<p>Hi Guys, is there an answer to this question that I have missed? I also need to know the answer. Thanks.</p>
Opps - sorry about that - The manual is correct - Pin 10 is the 'It is' output.<br><br>
<p>Thanks for the info and swift response. My clock is nearly done, but it remains to be seen whether or not I did the PCB soldering correctly... I looks like a small, lead meteorite hit the back of it! I have powered it up though, and both the LEDs work (the pulsing LED is very faint - is it supposed to be). Additionally, I didn't electrocuted, and my house didn't burn down - so those are also pluses.</p>
<p>This is my Italian version of Doug's word clock!!</p><p>Thank you Doug, this istructable was very interesting!</p>
WOW - That's beautiful :-)<br><br>Well done.
<p>You can get some nice diffuser sheets from scrapped flat panel monitors and televisions.</p>
I have found that white photocopying paper works beautifully
<p>Hi Doug,</p><p>In step 7 you are talking about files for Dutch language modifications. However I cannot find the link the download these files. Where can I get these files?</p>
<p>Hi Doug,</p><p>I am currently making a similar version of your wordclock and am trying to implement the individual LED's for the minutes. I see that you have each LED connected to an analog output pin. Is there anything other then a resistor between the pin and the LED. Also how do you control the brightness of these as all the other LED's are controlled by the PWM connected to the output enable on the darlington arrays.</p><p>many thanks in advanced.</p><p>Damian</p>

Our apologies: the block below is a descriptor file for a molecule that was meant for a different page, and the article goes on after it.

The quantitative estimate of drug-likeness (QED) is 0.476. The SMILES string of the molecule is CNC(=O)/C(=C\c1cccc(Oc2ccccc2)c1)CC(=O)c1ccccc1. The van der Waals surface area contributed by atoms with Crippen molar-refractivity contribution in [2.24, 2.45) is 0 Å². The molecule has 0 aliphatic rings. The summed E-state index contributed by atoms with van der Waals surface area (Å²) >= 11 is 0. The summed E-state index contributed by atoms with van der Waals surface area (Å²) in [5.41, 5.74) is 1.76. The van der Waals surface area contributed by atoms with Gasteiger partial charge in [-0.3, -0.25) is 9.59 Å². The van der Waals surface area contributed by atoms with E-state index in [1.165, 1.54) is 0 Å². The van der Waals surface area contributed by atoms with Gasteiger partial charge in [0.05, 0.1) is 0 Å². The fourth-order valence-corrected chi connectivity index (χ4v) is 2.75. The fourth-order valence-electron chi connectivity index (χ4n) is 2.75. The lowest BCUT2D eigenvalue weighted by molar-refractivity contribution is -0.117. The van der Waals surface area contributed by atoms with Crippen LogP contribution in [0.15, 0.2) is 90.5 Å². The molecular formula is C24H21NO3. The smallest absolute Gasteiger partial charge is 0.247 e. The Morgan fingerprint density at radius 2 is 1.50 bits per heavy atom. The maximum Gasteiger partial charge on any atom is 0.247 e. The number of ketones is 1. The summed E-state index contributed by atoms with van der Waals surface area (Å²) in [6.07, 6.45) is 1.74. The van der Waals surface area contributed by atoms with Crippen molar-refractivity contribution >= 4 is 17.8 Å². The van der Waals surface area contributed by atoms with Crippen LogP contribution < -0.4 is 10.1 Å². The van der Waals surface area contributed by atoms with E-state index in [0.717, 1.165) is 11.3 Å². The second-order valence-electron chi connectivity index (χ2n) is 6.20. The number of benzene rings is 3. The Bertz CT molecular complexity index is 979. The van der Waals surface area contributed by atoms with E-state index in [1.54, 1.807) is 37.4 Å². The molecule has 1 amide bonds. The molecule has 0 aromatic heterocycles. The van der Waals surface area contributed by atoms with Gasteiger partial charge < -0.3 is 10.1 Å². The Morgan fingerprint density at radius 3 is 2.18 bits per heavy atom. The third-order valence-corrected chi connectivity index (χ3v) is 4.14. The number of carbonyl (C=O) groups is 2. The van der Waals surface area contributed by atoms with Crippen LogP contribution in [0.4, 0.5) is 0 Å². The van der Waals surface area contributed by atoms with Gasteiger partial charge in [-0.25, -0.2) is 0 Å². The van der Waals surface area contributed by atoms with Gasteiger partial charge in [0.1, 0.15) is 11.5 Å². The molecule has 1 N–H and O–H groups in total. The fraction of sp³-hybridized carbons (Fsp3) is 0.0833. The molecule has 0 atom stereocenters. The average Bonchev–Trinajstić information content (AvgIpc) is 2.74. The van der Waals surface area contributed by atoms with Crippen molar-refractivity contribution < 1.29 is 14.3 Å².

<p>Can you please explain how you implemented the minutes LED. I don&rsquo;t know how to connect them to the PCB.</p><p>http://www.dougswordclocks.com/wordclocks/wp-content/uploads/2014/07/Black-DeskClock-916x1024.jpg</p>
<p>Hi Doug. Where can I buy the wordclock?</p>
<p>I'm trying out the project but have to do it with an arduino instead of the separate atmega chip as the ftdi connector is not available in my locality. Could you please tell me whether the connection of the reset switch to the ftdi is necessary? Or whether the reset pushbutton can be connected only to the Arduino. </p><p>Thanks</p>
<p>Just a quick question... What font are you using for the clock? I really like the simple design but I cannot put my finger on what font this is. </p><p>Very nice instructable! </p>
I use Levenim MT for most of my clocks, but the DeskClocks that are made from laser cut mirror are Terfens<br><br>Doug<br>
<p>Im confused about putting the program on the ATmega168 chip... I bought one from an electronics place with the rest of the parts and I'm assuming there is nothing on it. Your instructions above say that to program it you just need a FTDI USB-232 cable to upload the sketch, however in the comments below you state it first needs a bootloader on it... so do I need to buy something like: https://www.sparkfun.com/products/9825 to put the bootloader on it and then a FTDI cable to put the code on top?</p>
<p>Hi, is the the time reset after a power outage??</p>